Proper planning is key to selling

Selling your home can be quite an emotional process: approaching sales advisors, agreeing on a selling price, finding a new home, all add to the stress.

But by taking some basic measures you can remain relaxed and start preparing for your new home. Probably the most important aspect would be to approach a trustworthy local sales advisor from a reputable real estate company, preferably one with a long and successful track record in your suburb.  

Such a sales advisor will firstly advise you of the most accurate initial marketing price because of their local knowledge and vast experience. They would also know the activities happening in the neighbourhood and would want to ensure that you will recommend them after the sale has been successfully concluded.

As Craig Hutchison, CEO Engel & Völkers Southern Africa stated recently, sellers should ideally consider a Sole/Exclusive Mandate, which interprets that only one agency is awarded the exclusive rights to the marketing and selling of your property. You as a seller will get to know this sales advisor on a personal level and be able to trust them to provide you with a straightforward and successful sales process. 

Also, you are assured of only having one sales advisor walking qualified clients through your property at a time that suits you, and this gives you the time to prepare your home for such a viewing. An exclusive mandate protects sellers from unknown buyers wandering through their home.

As a seller you must realise that by placing your property on the open market, you are inviting people to view it. This viewing could be by way of your sales advisor bringing a potential buyer through personally or perhaps during a show house when people may visit it at the same time. During this marketing period, you are urged to take steps to assure the safety of your valuables and therefore keep them safe and out of sight – ideally they should be locked in a safe or even stored off site until the property is sold. 

Although the sales advisor will clearly do their level best to ensure the safety of your assets and personal belongings, they cannot be held responsible for any loss. Sales advisors will ask the show house visitors to stay in one group and walk with them through the property, but this is not always practical or possible, although sales advisors should take all the necessary precautions to prevent any incidents from taking place.

Show houses are very successful in inviting buyers and matching them to a property, and therefore this marketing activity is essential for a successful marketing process and must continue to take place. Internet listings also attract many potential buyers, but at the end of the day, the buyer still understandably wants to view the property - sometimes more than once.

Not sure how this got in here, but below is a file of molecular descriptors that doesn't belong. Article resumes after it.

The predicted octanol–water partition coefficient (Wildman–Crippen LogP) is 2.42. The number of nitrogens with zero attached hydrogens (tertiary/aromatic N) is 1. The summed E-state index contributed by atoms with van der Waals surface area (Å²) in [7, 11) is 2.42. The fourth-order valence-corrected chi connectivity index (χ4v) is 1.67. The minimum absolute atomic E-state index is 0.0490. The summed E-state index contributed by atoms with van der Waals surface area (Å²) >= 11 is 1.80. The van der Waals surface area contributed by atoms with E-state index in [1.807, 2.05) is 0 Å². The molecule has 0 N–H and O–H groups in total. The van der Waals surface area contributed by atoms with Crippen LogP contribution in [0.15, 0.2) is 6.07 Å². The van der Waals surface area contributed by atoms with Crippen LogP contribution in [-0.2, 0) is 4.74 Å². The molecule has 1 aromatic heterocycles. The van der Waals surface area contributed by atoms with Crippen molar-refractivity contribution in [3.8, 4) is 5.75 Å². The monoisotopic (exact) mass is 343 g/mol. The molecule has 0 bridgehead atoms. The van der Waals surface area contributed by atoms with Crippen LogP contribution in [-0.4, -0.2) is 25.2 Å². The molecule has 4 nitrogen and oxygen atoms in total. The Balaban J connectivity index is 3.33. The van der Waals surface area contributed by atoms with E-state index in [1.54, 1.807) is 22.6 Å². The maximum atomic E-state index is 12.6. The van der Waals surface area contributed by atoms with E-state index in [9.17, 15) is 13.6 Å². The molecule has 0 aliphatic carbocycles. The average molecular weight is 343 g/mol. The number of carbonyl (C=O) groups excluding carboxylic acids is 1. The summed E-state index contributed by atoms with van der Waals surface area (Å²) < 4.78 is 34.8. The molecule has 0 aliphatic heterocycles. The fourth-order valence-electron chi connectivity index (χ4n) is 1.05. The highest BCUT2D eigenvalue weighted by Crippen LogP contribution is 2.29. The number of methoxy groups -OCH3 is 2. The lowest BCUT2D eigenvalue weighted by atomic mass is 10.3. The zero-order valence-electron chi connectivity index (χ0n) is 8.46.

Sellers are encouraged to protect their homes against theft during show house days or even during one-on-one viewings, when a prospective purchaser accompanies the sales advisor. They should discuss their security concerns and movable assets with our sales advisors who will also be able to give input on what type of items need to be hidden away, locked in safes, or preferably taken off site. Although a reputable sales advisor will screen their clients and walk through the property with them, it is still very difficult to monitor each step. There are always opportunists in every corner.
Items which are most targeted are inter alia:

o   Cell phones

o   IPads

o   Notebooks

o   Wallets

o   Jewellery

o   Cameras

Sellers must not allow the clients unauthorised access to their property without them being accompanied by the sales advisor. Always contact your sales advisor and advise them that a client did contact you directly so that the sales advisor can liaise with the client to set up a viewing appointment at a mutually convenient time.

 Keep all your house and car keys, remotes and personal documents hidden during the viewing period when there are clients wandering through your home.

Be aware that one of the visitors to your home may have nefarious intentions and could actually be taking photos or a mental inventory of your security systems, albeit CCTV or other top-end security features, as they prowl through your home. Frequently check that all your security and alarm systems are working during the time of this marketing period. The fact that the property is on the market sometimes causes owners to relax and not test their security systems regularly because they are focused on the move to the new home and have become complacent in the current home.

The bottom line is not to trust anybody, as sometimes the temptation for visitors with ill intentions can be just too much, especially when it is a smallish item that will fit into a pocket or slipped into a jacket. Know your home and personal space can easily be violated if you are not vigilant. Sadly a fact of life.

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